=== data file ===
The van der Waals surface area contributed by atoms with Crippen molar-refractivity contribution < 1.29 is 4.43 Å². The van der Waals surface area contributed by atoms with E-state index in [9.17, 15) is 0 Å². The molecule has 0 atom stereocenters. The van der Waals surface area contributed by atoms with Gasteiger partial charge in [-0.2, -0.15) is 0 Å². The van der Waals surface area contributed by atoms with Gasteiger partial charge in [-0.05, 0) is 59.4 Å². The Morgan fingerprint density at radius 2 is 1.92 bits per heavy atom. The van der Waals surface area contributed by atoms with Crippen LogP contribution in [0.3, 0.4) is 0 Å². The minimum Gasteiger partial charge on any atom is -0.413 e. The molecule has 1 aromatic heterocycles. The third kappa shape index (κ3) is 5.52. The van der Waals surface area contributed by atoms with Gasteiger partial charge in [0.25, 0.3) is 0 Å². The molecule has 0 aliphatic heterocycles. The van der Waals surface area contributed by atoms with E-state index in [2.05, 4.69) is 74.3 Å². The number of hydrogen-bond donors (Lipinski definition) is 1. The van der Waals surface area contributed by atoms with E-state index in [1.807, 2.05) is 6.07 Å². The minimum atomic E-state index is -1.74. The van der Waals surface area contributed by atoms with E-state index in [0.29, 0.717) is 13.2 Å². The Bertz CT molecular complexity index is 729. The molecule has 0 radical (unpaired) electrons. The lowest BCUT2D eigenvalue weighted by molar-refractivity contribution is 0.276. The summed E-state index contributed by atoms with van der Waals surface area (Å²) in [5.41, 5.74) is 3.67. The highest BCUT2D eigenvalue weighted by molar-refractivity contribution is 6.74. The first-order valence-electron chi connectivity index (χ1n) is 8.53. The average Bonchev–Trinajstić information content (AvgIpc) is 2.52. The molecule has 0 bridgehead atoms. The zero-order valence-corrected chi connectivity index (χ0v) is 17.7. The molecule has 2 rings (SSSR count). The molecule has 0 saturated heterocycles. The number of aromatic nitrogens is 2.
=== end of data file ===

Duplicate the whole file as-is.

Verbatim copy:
The van der Waals surface area contributed by atoms with Crippen molar-refractivity contribution < 1.29 is 4.43 Å². The van der Waals surface area contributed by atoms with E-state index in [9.17, 15) is 0 Å². The molecule has 0 atom stereocenters. The van der Waals surface area contributed by atoms with Gasteiger partial charge in [-0.2, -0.15) is 0 Å². The van der Waals surface area contributed by atoms with Gasteiger partial charge in [-0.05, 0) is 59.4 Å². The Morgan fingerprint density at radius 2 is 1.92 bits per heavy atom. The van der Waals surface area contributed by atoms with Crippen LogP contribution in [0.3, 0.4) is 0 Å². The minimum Gasteiger partial charge on any atom is -0.413 e. The molecule has 1 aromatic heterocycles. The third kappa shape index (κ3) is 5.52. The van der Waals surface area contributed by atoms with Gasteiger partial charge in [0.25, 0.3) is 0 Å². The molecule has 0 aliphatic heterocycles. The van der Waals surface area contributed by atoms with E-state index in [2.05, 4.69) is 74.3 Å². The number of hydrogen-bond donors (Lipinski definition) is 1. The van der Waals surface area contributed by atoms with E-state index in [1.807, 2.05) is 6.07 Å². The minimum atomic E-state index is -1.74. The van der Waals surface area contributed by atoms with E-state index in [0.29, 0.717) is 13.2 Å². The Bertz CT molecular complexity index is 729. The molecule has 0 radical (unpaired) electrons. The lowest BCUT2D eigenvalue weighted by molar-refractivity contribution is 0.276. The summed E-state index contributed by atoms with van der Waals surface area (Å²) in [5.41, 5.74) is 3.67. The highest BCUT2D eigenvalue weighted by molar-refractivity contribution is 6.74. The first-order valence-electron chi connectivity index (χ1n) is 8.53. The average Bonchev–Trinajstić information content (AvgIpc) is 2.52. The molecule has 0 bridgehead atoms. The zero-order valence-corrected chi connectivity index (χ0v) is 17.7. The molecule has 2 rings (SSSR count). The molecule has 0 saturated heterocycles. The number of aromatic nitrogens is 2.